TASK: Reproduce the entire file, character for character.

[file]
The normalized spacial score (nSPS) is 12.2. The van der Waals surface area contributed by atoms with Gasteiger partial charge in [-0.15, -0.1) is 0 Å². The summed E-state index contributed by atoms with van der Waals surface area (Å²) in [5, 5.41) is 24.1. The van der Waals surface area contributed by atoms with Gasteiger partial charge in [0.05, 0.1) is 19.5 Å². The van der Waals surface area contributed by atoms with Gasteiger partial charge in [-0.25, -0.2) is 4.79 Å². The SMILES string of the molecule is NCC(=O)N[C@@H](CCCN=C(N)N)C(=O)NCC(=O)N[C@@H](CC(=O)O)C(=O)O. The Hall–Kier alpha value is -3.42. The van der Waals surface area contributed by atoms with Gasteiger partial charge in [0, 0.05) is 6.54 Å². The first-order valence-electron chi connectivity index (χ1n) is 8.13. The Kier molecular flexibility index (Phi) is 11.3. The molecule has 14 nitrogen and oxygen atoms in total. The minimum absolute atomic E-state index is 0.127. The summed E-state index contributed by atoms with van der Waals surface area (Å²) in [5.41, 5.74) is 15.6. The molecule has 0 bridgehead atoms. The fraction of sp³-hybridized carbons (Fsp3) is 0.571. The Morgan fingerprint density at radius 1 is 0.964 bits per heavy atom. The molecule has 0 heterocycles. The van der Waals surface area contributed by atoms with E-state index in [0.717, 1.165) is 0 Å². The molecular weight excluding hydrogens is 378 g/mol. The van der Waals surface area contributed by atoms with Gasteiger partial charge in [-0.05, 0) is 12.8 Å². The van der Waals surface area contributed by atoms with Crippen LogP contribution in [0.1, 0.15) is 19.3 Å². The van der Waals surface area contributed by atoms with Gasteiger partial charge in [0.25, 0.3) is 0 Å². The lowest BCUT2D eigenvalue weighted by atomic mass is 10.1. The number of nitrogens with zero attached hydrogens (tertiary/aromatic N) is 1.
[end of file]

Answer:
The normalized spacial score (nSPS) is 12.2. The van der Waals surface area contributed by atoms with Gasteiger partial charge in [-0.15, -0.1) is 0 Å². The summed E-state index contributed by atoms with van der Waals surface area (Å²) in [5, 5.41) is 24.1. The van der Waals surface area contributed by atoms with Gasteiger partial charge in [0.05, 0.1) is 19.5 Å². The van der Waals surface area contributed by atoms with Gasteiger partial charge in [-0.25, -0.2) is 4.79 Å². The SMILES string of the molecule is NCC(=O)N[C@@H](CCCN=C(N)N)C(=O)NCC(=O)N[C@@H](CC(=O)O)C(=O)O. The Hall–Kier alpha value is -3.42. The van der Waals surface area contributed by atoms with Gasteiger partial charge in [0, 0.05) is 6.54 Å². The first-order valence-electron chi connectivity index (χ1n) is 8.13. The Kier molecular flexibility index (Phi) is 11.3. The molecule has 14 nitrogen and oxygen atoms in total. The minimum absolute atomic E-state index is 0.127. The summed E-state index contributed by atoms with van der Waals surface area (Å²) in [5.41, 5.74) is 15.6. The molecule has 0 bridgehead atoms. The fraction of sp³-hybridized carbons (Fsp3) is 0.571. The Morgan fingerprint density at radius 1 is 0.964 bits per heavy atom. The molecule has 0 heterocycles. The van der Waals surface area contributed by atoms with E-state index in [0.717, 1.165) is 0 Å². The molecular weight excluding hydrogens is 378 g/mol. The van der Waals surface area contributed by atoms with Gasteiger partial charge in [-0.05, 0) is 12.8 Å². The van der Waals surface area contributed by atoms with Crippen LogP contribution in [0.1, 0.15) is 19.3 Å². The van der Waals surface area contributed by atoms with Gasteiger partial charge in [0.25, 0.3) is 0 Å². The lowest BCUT2D eigenvalue weighted by atomic mass is 10.1. The number of nitrogens with zero attached hydrogens (tertiary/aromatic N) is 1.